Protesters want ADEQ to deny Canyon Mine aquifer permit; demand public hearing
GRAND CANYON, Ariz. — At 8 a.m. Sept. 17, several bright neon signs announced their intentions to comers and goers at Coconino Community College in Flagstaff.
Protect our water. Save the Canyon. Shut down Canyon Mine.
The refrains are familiar to those in the Valle, Grand Canyon and Flagstaff communities, but there was more urgency on this particular morning. The Arizona Department of Environmental Quality (ADEQ) was holding its monthly board meeting at the college, and protesters were there to make their voices heard: they wanted a public hearing over the aquifer permit for Canyon Mine’s operation.
The previous permit expired Aug. 31.
“We want a public meeting,” said Amber Reimondo, energy program director for the Grand Canyon Trust. “They told us they would make a decision in a couple of weeks.”
Though the decision on whether to renew Canyon Mine’s aquifer permit is forthcoming, both Reimondo and Alicyn Gitlin of the Sierra Club say flooding has worsened at the mine over the last several years and is substantially contaminating groundwater at the site, which then has the potential to contaminate and deplete connected springs across the Colorado Plateau.
On these grounds, the groups are calling for the permit to be denied.
Canyon Mine operates under a General Aquifer Protection Permit (APP) from ADEQ. Under an APP, companies must employ engineering controls, processes, operating methods or other alternatives to reduce discharge of pollutants to the greatest degree achievable before they reach the aquifer.
According to a letter penned by Reimondo and Gitlin, along with representatives from the Center for Biological Diversity and Wildlife Arizona, the U.S. Forest Service and ADEQ have for decades assumed Canyon Mine poses no significant risk to groundwater, even though flooding has been increasing since 2013. The Forest Service’s final environmental impact statement called groundwater contamination from the mine remote, stating “groundwater flows, if they exist, are likely to be at least 1,000 feet below the lower extremities of the mine.” Additionally, the statement found “the low potential for encountering groundwater in the mine effectively eliminates the possibility of contaminating the Redwall-Muav aquifer.”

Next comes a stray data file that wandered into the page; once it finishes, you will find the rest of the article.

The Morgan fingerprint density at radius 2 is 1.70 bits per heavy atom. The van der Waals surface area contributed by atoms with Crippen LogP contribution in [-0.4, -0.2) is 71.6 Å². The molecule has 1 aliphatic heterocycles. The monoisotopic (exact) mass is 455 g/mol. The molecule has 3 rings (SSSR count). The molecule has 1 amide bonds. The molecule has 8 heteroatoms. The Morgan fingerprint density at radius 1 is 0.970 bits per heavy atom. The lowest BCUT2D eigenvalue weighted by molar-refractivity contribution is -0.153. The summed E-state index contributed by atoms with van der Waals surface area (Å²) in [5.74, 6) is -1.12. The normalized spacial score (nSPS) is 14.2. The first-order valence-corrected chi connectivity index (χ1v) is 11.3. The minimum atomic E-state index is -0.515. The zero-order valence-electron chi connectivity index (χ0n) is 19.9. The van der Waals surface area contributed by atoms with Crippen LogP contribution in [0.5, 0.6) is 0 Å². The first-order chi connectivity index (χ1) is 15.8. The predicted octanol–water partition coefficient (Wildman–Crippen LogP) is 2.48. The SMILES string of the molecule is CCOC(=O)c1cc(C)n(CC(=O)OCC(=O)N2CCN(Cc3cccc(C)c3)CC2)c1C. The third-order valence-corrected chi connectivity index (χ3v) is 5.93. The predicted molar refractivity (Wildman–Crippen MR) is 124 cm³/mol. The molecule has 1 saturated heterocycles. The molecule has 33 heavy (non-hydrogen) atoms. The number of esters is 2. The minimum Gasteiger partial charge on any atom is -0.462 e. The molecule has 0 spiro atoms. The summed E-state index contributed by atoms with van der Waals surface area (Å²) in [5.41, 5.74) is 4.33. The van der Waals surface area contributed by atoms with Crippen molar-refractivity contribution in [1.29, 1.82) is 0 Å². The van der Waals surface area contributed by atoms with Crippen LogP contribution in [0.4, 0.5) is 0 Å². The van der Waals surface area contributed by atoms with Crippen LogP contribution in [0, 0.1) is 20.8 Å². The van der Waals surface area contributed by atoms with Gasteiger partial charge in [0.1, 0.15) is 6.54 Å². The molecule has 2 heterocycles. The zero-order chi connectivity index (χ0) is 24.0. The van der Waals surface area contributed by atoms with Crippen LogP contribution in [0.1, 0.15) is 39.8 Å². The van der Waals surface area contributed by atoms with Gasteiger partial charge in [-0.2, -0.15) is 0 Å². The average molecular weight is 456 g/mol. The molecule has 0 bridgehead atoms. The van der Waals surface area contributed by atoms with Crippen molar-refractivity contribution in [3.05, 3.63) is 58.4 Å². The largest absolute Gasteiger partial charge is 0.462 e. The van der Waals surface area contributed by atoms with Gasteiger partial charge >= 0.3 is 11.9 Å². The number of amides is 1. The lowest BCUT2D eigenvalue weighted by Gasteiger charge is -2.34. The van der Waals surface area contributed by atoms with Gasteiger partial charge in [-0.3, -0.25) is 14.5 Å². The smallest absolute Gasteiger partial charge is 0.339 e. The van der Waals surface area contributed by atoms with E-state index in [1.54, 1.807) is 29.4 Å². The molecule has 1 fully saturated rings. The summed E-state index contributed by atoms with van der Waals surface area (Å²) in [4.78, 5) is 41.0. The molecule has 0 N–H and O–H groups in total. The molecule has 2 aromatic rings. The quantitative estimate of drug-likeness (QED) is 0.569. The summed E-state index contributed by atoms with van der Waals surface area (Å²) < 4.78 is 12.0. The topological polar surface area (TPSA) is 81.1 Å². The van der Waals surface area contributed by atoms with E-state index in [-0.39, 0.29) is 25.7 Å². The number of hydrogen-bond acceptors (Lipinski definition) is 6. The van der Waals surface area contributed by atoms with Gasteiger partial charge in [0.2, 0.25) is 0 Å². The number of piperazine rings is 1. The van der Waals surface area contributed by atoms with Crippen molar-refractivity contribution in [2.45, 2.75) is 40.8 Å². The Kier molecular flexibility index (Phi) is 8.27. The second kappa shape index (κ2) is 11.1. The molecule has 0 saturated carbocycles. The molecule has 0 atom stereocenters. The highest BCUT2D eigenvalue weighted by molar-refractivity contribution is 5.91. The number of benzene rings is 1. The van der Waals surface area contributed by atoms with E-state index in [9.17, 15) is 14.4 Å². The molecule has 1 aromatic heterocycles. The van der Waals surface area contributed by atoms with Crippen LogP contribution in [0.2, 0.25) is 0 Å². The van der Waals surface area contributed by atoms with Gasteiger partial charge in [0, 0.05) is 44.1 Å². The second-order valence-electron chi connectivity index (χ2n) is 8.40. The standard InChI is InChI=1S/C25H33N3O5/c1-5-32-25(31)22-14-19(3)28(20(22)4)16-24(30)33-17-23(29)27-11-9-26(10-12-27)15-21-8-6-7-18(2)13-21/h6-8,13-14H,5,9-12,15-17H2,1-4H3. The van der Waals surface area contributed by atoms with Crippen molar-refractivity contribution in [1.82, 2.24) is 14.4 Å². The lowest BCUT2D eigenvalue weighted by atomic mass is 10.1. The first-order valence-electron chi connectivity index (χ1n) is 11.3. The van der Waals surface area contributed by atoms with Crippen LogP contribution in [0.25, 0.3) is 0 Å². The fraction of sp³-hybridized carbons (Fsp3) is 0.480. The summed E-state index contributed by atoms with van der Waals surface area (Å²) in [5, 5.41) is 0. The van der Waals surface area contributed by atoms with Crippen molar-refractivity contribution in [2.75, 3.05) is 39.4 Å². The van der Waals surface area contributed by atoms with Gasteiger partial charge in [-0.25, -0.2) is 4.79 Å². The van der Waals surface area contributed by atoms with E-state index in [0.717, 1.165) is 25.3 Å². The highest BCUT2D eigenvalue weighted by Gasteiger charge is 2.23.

The Redwall-Muav aquifer is the primary water-bearing aquifer of the Coconino Plateau Basin.It supplies essential springs in Grand Canyon National Park and the Havasupai Reservation, and drinking water wells at Tusayan and Valle.
How far does that water travel?
According to Reimondo, no one knows for sure, as studies haven’t been completed on the South Rim. Experimental dye trace studies performed by the National Park Service north of Grand Canyon revealed that one tracer travelled 6,000 vertical feet and 26 linear miles in less than a month.
Since that 1986 finding, however, water that Energy Fuels (Canyon Mine’s operator) said didn’t exist has been saturating the mine each year since the mine shaft was completed. Through a public records request, Grand Canyon Trust discovered that nearly 20 million gallons of water has been pumped from the mine since 2017. Since 2016, the Trust notes, the amount of dissolved uranium in water samples from the site have exceeded EPA drinking water standards of 30 parts per billion (ppb).
However, Energy Fuels’ Curtis Moore, vice president for Marketing and Corporate Development, said the alarm being raised over water being pumped from the mine is overblown and that the company is handling it appropriately. Moore said the mine is currently dry and the holding pond has less than one foot of water in it.
“The amount of water mentioned may sound like a lot. In reality, it’s not much,” Moore said. “Those quantities slowly enter the mine over the course of an entire year, not all at once. That quantity is easily evaporated over the course of the year.”
Moore also said comparing water taken from the mine to EPA drinking water standards is meaningless, since no one will be drinking the water — it will be kept in holding ponds and evaporated in accordance with the mine’s Plan of Operations.
“It’s important to understand that uranium occurs naturally in groundwater all over northern Arizona, and the numbers you quote are only elevated in relation to strict EPA drinking water standards,” he said. “The groundwater we are pumping from the mine has been sitting near a uranium deposit for thousands, if not millions, of years, so it’s not surprising it has a little uranium dissolved in it.”
The ADEQ does not have a timeline of when the decision regarding the mine’s APP will be issued, however, it is expected within the next couple of weeks.
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